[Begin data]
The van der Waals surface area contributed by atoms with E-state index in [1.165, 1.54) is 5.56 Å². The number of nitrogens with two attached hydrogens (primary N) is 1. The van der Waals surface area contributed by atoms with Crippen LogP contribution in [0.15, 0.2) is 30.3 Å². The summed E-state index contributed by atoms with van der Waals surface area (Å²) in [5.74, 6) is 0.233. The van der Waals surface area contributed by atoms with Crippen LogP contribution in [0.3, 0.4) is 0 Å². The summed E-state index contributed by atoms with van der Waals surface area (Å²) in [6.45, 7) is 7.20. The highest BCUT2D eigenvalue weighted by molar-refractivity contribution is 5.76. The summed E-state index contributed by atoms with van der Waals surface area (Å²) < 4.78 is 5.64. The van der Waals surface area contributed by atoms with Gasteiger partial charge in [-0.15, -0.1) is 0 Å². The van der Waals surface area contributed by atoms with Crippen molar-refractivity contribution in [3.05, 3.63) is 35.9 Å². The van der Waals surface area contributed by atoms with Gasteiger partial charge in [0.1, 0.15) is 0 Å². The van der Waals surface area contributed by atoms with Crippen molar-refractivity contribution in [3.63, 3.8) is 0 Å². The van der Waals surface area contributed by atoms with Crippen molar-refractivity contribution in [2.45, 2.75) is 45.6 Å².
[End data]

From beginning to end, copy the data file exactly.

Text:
The van der Waals surface area contributed by atoms with E-state index in [1.165, 1.54) is 5.56 Å². The number of nitrogens with two attached hydrogens (primary N) is 1. The van der Waals surface area contributed by atoms with Crippen LogP contribution in [0.15, 0.2) is 30.3 Å². The summed E-state index contributed by atoms with van der Waals surface area (Å²) in [5.74, 6) is 0.233. The van der Waals surface area contributed by atoms with Crippen LogP contribution in [0.3, 0.4) is 0 Å². The summed E-state index contributed by atoms with van der Waals surface area (Å²) in [6.45, 7) is 7.20. The highest BCUT2D eigenvalue weighted by molar-refractivity contribution is 5.76. The summed E-state index contributed by atoms with van der Waals surface area (Å²) < 4.78 is 5.64. The van der Waals surface area contributed by atoms with Gasteiger partial charge in [-0.15, -0.1) is 0 Å². The van der Waals surface area contributed by atoms with Crippen molar-refractivity contribution in [3.05, 3.63) is 35.9 Å². The van der Waals surface area contributed by atoms with Gasteiger partial charge in [0.1, 0.15) is 0 Å². The van der Waals surface area contributed by atoms with Crippen molar-refractivity contribution in [3.63, 3.8) is 0 Å². The van der Waals surface area contributed by atoms with Crippen molar-refractivity contribution in [2.45, 2.75) is 45.6 Å².